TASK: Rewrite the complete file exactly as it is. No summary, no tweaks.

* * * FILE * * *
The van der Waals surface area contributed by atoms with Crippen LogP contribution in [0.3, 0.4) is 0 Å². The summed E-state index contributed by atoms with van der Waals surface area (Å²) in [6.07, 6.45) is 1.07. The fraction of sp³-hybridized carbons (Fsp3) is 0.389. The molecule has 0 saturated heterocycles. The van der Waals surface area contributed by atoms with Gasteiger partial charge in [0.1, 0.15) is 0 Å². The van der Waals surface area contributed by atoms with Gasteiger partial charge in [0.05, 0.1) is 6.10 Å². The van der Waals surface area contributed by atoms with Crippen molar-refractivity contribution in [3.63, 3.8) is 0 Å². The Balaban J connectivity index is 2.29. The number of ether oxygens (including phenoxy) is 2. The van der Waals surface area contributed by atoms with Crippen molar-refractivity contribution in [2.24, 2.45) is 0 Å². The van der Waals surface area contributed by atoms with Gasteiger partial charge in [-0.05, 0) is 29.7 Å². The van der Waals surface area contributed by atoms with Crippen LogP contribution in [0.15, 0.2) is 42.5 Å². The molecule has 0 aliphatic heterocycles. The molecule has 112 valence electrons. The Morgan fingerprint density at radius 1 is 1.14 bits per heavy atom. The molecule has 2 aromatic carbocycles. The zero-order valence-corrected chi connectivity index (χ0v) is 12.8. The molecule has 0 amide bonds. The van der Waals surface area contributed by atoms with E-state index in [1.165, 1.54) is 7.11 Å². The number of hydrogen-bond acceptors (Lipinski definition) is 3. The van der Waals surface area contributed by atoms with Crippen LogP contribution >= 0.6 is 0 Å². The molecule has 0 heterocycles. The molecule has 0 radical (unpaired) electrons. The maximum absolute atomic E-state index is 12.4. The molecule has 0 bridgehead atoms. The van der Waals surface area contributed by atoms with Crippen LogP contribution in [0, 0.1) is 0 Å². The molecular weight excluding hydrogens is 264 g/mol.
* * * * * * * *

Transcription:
The van der Waals surface area contributed by atoms with Crippen LogP contribution in [0.3, 0.4) is 0 Å². The summed E-state index contributed by atoms with van der Waals surface area (Å²) in [6.07, 6.45) is 1.07. The fraction of sp³-hybridized carbons (Fsp3) is 0.389. The molecule has 0 saturated heterocycles. The van der Waals surface area contributed by atoms with Gasteiger partial charge in [0.1, 0.15) is 0 Å². The van der Waals surface area contributed by atoms with Gasteiger partial charge in [0.05, 0.1) is 6.10 Å². The van der Waals surface area contributed by atoms with Crippen molar-refractivity contribution in [3.63, 3.8) is 0 Å². The Balaban J connectivity index is 2.29. The number of ether oxygens (including phenoxy) is 2. The van der Waals surface area contributed by atoms with Crippen molar-refractivity contribution in [2.24, 2.45) is 0 Å². The van der Waals surface area contributed by atoms with Gasteiger partial charge in [-0.05, 0) is 29.7 Å². The van der Waals surface area contributed by atoms with Crippen LogP contribution in [0.15, 0.2) is 42.5 Å². The molecule has 0 aliphatic heterocycles. The molecule has 112 valence electrons. The Morgan fingerprint density at radius 1 is 1.14 bits per heavy atom. The molecule has 2 aromatic carbocycles. The zero-order valence-corrected chi connectivity index (χ0v) is 12.8. The molecule has 0 amide bonds. The van der Waals surface area contributed by atoms with E-state index in [1.165, 1.54) is 7.11 Å². The number of hydrogen-bond acceptors (Lipinski definition) is 3. The van der Waals surface area contributed by atoms with Crippen LogP contribution >= 0.6 is 0 Å². The molecule has 0 heterocycles. The molecule has 0 radical (unpaired) electrons. The maximum absolute atomic E-state index is 12.4. The molecule has 0 bridgehead atoms. The van der Waals surface area contributed by atoms with Crippen LogP contribution in [0, 0.1) is 0 Å². The molecular weight excluding hydrogens is 264 g/mol.